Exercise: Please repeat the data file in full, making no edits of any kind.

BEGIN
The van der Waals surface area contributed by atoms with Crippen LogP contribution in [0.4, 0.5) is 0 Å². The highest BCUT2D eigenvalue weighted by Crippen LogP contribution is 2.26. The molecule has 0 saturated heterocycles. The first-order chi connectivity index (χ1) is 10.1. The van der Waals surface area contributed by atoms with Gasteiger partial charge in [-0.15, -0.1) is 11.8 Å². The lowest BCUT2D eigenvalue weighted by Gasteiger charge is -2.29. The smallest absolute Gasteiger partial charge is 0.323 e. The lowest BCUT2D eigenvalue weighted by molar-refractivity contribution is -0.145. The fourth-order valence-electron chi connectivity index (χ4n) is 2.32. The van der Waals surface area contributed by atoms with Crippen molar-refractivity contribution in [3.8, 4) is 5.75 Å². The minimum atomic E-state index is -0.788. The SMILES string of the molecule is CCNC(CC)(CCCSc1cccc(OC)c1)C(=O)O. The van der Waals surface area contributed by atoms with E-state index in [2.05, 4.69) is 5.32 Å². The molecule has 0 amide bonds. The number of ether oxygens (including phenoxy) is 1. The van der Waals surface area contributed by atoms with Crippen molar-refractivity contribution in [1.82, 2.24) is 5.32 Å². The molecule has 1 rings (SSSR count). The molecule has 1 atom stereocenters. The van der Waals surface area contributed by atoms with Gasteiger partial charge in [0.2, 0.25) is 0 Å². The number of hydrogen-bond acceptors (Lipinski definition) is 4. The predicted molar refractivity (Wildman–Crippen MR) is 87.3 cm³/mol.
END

The van der Waals surface area contributed by atoms with Crippen LogP contribution in [0.4, 0.5) is 0 Å². The highest BCUT2D eigenvalue weighted by Crippen LogP contribution is 2.26. The molecule has 0 saturated heterocycles. The first-order chi connectivity index (χ1) is 10.1. The van der Waals surface area contributed by atoms with Gasteiger partial charge in [-0.15, -0.1) is 11.8 Å². The lowest BCUT2D eigenvalue weighted by Gasteiger charge is -2.29. The smallest absolute Gasteiger partial charge is 0.323 e. The lowest BCUT2D eigenvalue weighted by molar-refractivity contribution is -0.145. The fourth-order valence-electron chi connectivity index (χ4n) is 2.32. The van der Waals surface area contributed by atoms with Crippen molar-refractivity contribution in [3.8, 4) is 5.75 Å². The minimum atomic E-state index is -0.788. The SMILES string of the molecule is CCNC(CC)(CCCSc1cccc(OC)c1)C(=O)O. The van der Waals surface area contributed by atoms with E-state index in [2.05, 4.69) is 5.32 Å². The molecule has 0 amide bonds. The number of ether oxygens (including phenoxy) is 1. The van der Waals surface area contributed by atoms with Crippen molar-refractivity contribution in [1.82, 2.24) is 5.32 Å². The molecule has 1 rings (SSSR count). The molecule has 1 atom stereocenters. The van der Waals surface area contributed by atoms with Gasteiger partial charge in [0.2, 0.25) is 0 Å². The number of hydrogen-bond acceptors (Lipinski definition) is 4. The predicted molar refractivity (Wildman–Crippen MR) is 87.3 cm³/mol.